She also discussed how they are both overworked and underpaid. She claimed that prior to this, some of the IT staff left their positions to move to countries like the UK and Canada, where their abilities would be more highly valued.

Does Elizabeth also have plans to japa? Yes, but in due time.

On this note, It is horrifying to see how experts in their respective disciplines relocate, leaving their industries to suffer as a result of the broken political system.

It is unquestionably true that every young Nigerian who has left or intends to leave the nation is doing so out of desperation and the desire for a better, more peaceful future where their straightforward lives won’t be hampered by dysfunctional institutions, ineffective policies, insecurity, and poor governance. However, if everyone leaves, who will repair the system that we have all thought has failed us?

Nigeria has witnessed significant internal and external migration flows over the past few decades, according to Statista. Because of the oil boom in the 1970s, more individuals entered the country through immigration than left it.

The economic slump and political unrest, however, have led to an increase in the number of Nigerians who have left the nation and those who have plans to do so since the 1980s. The net migration rate has remained negative since that time. Simply put, this indicates that more individuals are leaving Nigeria than are coming in.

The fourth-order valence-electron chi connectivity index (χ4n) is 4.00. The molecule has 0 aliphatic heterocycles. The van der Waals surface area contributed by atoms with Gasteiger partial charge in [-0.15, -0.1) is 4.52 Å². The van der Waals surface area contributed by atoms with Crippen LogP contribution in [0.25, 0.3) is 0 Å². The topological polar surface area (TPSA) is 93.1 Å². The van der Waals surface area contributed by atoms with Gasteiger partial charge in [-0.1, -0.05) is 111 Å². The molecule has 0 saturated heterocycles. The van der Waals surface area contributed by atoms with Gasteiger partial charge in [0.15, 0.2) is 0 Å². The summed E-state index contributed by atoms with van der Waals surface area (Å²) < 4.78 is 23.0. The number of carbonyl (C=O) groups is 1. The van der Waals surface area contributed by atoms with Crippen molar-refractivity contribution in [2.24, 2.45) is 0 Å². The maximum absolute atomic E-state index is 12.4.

In light of this, there is a belief that Nigeria is rapidly experiencing a severe brain drain, which calls for a stronger justification for the government to change the system to provide a better standard of life so that those who stay back do not experience depression.

The japa syndrome is not new, in fact, it was a common phenomenon in the days of military rule in Nigeria. Many Nigerians travelled to the West, including the US and UK, while others ventured as far as Ukraine. The narrative has remained the same ever since.

The truth is people will still have to migrate out of Nigeria, but then, it should be of their own free will not because of the socio-economic circumstances prevalent in the country. It is therefore best that we all come to accept the japa syndrome, even as we continue to hope that the government creates an enabling environment for people to thrive.